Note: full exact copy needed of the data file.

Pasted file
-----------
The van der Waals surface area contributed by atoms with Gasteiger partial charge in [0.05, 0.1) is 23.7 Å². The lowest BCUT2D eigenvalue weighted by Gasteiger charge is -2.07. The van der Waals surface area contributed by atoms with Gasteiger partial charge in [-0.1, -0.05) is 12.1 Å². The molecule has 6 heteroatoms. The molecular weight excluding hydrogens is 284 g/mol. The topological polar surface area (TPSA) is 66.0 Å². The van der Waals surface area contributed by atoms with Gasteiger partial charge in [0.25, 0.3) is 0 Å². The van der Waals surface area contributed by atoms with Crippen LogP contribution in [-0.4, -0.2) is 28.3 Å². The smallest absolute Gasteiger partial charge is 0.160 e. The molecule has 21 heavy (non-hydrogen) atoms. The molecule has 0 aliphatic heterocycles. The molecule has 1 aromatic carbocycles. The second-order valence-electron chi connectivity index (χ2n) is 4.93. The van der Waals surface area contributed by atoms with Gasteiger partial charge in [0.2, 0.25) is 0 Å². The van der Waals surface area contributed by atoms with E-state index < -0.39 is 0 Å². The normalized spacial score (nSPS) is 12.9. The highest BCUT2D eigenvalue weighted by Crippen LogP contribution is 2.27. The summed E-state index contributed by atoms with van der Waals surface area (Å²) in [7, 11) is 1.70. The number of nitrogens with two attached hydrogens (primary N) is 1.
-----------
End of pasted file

The van der Waals surface area contributed by atoms with Gasteiger partial charge in [0.05, 0.1) is 23.7 Å². The lowest BCUT2D eigenvalue weighted by Gasteiger charge is -2.07. The van der Waals surface area contributed by atoms with Gasteiger partial charge in [-0.1, -0.05) is 12.1 Å². The molecule has 6 heteroatoms. The molecular weight excluding hydrogens is 284 g/mol. The topological polar surface area (TPSA) is 66.0 Å². The van der Waals surface area contributed by atoms with Gasteiger partial charge in [0.25, 0.3) is 0 Å². The van der Waals surface area contributed by atoms with Crippen LogP contribution in [-0.4, -0.2) is 28.3 Å². The smallest absolute Gasteiger partial charge is 0.160 e. The molecule has 21 heavy (non-hydrogen) atoms. The molecule has 0 aliphatic heterocycles. The molecule has 1 aromatic carbocycles. The second-order valence-electron chi connectivity index (χ2n) is 4.93. The van der Waals surface area contributed by atoms with Gasteiger partial charge in [0.2, 0.25) is 0 Å². The van der Waals surface area contributed by atoms with E-state index < -0.39 is 0 Å². The normalized spacial score (nSPS) is 12.9. The highest BCUT2D eigenvalue weighted by Crippen LogP contribution is 2.27. The summed E-state index contributed by atoms with van der Waals surface area (Å²) in [7, 11) is 1.70. The number of nitrogens with two attached hydrogens (primary N) is 1.